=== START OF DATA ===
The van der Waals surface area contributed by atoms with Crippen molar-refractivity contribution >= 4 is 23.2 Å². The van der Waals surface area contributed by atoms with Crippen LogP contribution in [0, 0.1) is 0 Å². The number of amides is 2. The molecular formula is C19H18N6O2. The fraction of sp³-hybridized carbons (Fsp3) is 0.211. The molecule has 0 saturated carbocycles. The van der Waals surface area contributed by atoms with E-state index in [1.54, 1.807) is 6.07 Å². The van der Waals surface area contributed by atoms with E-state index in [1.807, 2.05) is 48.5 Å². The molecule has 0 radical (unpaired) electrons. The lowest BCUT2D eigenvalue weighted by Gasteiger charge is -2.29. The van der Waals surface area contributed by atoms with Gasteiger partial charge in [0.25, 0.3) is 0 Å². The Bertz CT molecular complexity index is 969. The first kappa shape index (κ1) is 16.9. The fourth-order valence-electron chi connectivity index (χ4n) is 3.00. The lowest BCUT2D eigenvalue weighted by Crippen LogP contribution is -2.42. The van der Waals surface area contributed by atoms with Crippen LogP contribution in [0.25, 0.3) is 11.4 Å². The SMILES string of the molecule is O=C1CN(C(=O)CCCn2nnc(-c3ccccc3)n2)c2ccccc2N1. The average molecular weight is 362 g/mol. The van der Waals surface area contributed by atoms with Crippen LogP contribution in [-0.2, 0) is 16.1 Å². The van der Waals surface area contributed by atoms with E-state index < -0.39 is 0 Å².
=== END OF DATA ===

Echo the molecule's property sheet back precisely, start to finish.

The van der Waals surface area contributed by atoms with Crippen molar-refractivity contribution >= 4 is 23.2 Å². The van der Waals surface area contributed by atoms with Crippen LogP contribution in [0, 0.1) is 0 Å². The number of amides is 2. The molecular formula is C19H18N6O2. The fraction of sp³-hybridized carbons (Fsp3) is 0.211. The molecule has 0 saturated carbocycles. The van der Waals surface area contributed by atoms with E-state index in [1.54, 1.807) is 6.07 Å². The van der Waals surface area contributed by atoms with E-state index in [1.807, 2.05) is 48.5 Å². The molecule has 0 radical (unpaired) electrons. The lowest BCUT2D eigenvalue weighted by Gasteiger charge is -2.29. The van der Waals surface area contributed by atoms with Gasteiger partial charge in [0.25, 0.3) is 0 Å². The Bertz CT molecular complexity index is 969. The first kappa shape index (κ1) is 16.9. The fourth-order valence-electron chi connectivity index (χ4n) is 3.00. The lowest BCUT2D eigenvalue weighted by Crippen LogP contribution is -2.42. The van der Waals surface area contributed by atoms with Crippen LogP contribution in [0.25, 0.3) is 11.4 Å². The SMILES string of the molecule is O=C1CN(C(=O)CCCn2nnc(-c3ccccc3)n2)c2ccccc2N1. The average molecular weight is 362 g/mol. The van der Waals surface area contributed by atoms with Crippen LogP contribution in [-0.2, 0) is 16.1 Å². The van der Waals surface area contributed by atoms with E-state index < -0.39 is 0 Å².